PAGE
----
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Antiemetic Use in the Emergency Department

Weant, Kyle A. PharmD, BCPS, FCCP; Bailey, Abby M. PharmD, BCPS; Baum, Regan A. PharmD, BCPS; Justice, Stephanie B. PharmD, BCPS; Calhoun, Chara D. PharmD

Section Editor(s): Weant, Kyle A. PharmD, BCPS, FCCP; Column Editor

Advanced Emergency Nursing Journal: April/June 2017 - Volume 39 - Issue 2 - p 97–105
doi: 10.1097/TME.0000000000000141
APPLIED PHARMACOLOGY
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Nausea and vomiting are 2 of the most common complaints of patients presenting to the emergency department (ED). In addition, antiemetics are the most commonly prescribed medications in the ED behind analgesics. Treating these conditions can be complex, especially as one considers that nausea and/or vomiting could be the primary presenting illness or simply a symptom of a more complex etiology. Although there is a wide variety of pharmacotherapeutic options in the armamentarium to treat these conditions, very few consensus recommendations exist to help guide the use of antiemetic agents in the ED, leading to wide variability in medication use. Contributing to these variations in practice is the extended spectrum of etiologies and potential physiological factors that contribute to the development of nausea or vomiting. A thorough understanding of the pharmacology and administration of these agents can help practitioners devise tailored antiemetic regimens based upon the underlying etiology.

Pharmacy Services, Medical University of South Carolina, Charleston (Drs Weant and Calhoun); Department of Pharmacy Services, University of Kentucky HealthCare, Lexington (Drs Bailey and Baum); Department of Pharmacy Practice and Science, University of Kentucky College of Pharmacy, Lexington (Drs Bailey and Baum); and Clinical Pharmacy Services, St. Claire Regional Medical Center, Morehead, Kentucky (Dr Justice).

Corresponding Author: Kyle A. Weant, PharmD, BCPS, FCCP, Pharmacy Services, Medical University of South Carolina, 150 Ashley Ave, PO Box 250584, Charleston, SC 29425 (kaw9600@alumni.unc.edu).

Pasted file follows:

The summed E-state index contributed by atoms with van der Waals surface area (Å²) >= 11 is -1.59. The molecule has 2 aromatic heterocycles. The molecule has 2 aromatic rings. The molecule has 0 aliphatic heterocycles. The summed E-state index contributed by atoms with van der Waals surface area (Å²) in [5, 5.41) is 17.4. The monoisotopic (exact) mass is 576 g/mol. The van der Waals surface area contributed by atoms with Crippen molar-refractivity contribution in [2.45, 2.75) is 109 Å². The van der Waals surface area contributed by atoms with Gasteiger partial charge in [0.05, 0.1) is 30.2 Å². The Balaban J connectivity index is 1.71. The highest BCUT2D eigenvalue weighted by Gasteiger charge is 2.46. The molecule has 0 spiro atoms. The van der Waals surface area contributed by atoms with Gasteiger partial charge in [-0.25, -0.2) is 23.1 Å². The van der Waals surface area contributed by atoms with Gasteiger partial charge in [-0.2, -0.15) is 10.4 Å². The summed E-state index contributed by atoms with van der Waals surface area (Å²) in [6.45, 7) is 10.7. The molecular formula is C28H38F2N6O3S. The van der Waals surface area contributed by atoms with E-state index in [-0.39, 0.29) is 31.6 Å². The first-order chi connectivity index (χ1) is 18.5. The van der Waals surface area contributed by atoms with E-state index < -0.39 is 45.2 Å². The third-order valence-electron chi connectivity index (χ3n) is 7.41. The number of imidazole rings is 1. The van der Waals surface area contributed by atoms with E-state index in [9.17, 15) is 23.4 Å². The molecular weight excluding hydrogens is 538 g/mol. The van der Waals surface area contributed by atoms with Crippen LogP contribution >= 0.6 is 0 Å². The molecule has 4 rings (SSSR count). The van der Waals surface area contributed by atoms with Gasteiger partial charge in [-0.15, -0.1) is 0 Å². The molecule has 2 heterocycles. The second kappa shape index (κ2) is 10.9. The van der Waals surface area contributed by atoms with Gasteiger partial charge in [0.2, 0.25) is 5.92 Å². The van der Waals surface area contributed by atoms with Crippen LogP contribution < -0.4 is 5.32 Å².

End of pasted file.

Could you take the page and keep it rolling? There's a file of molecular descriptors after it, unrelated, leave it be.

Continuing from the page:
Disclosure: The authors report no conflicts of interest.

NAUSEA AND VOMITING are two of the most common complaints of patients who present to the emergency department (ED). Antiemetics are the most commonly prescribed medications in the ED behind analgesics, with ondansetron being the most common medication prescribed overall. Nausea and vomiting have been associated with 2.5 million ED visits per year in the United States (Meltzer & Mazer-Amirshahi, 2016). More than half of adults report having one episode of nausea in the last 12 months, and almost one third report one episode of vomiting during the same time frame (Singh, Yoon, & Kuo, 2016). These conditions are estimated to cost the U.S. economy upwards of $16 billion annually largely in lost productivity (Patanwala, Amini, Hays, & Rosen, 2010). Although there are a wide variety of pharmacotherapeutic options in the armamentarium to combat nausea and vomiting, very few consensus recommendations exist to help guide the use of these agents. This leads to wide variations in managing these conditions. Recent data suggest that only around half of patients presenting with nausea and vomiting received an antiemetic in the ED (Singer, Garra, & Thode, 2016). Adding to the complexity, nausea or vomiting may be the primary presenting illness or simply a symptom of a more complex etiology. Also contributing to the variations in practice is the extended spectrum of etiologies and potential physiological factors that contribute to the development of this presentation.

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PATHOPHYSIOLOGY

A complex association of nerve conduction and receptor stimulation causes nausea and vomiting. The central emesis center of the brainstem receives input from a multitude of sources including the chemoreceptor trigger zone, cerebral cortex, vagus nerve, vestibular apparatus, and the splanchnic afferent nerves. Each of these pathways also has a unique set of receptors that mediate the emesis signaling pathway and include receptors such as the dopamine (D2), acetylcholine (muscarinic, M), histamine (H1), and 5-hydroxytryptamine (5-HT3; i.e., serotonin) receptors. Depending on the underlying etiology, different or multiple receptors may be involved. Current pharmacological therapies aimed at combating nausea and vomiting are rooted in activities at the serotonin (5-HT3)/dopamine and histamine/acetylcholine, receptors (Chepyala & Olden, 2008).

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THERAPEUTIC OPTIONS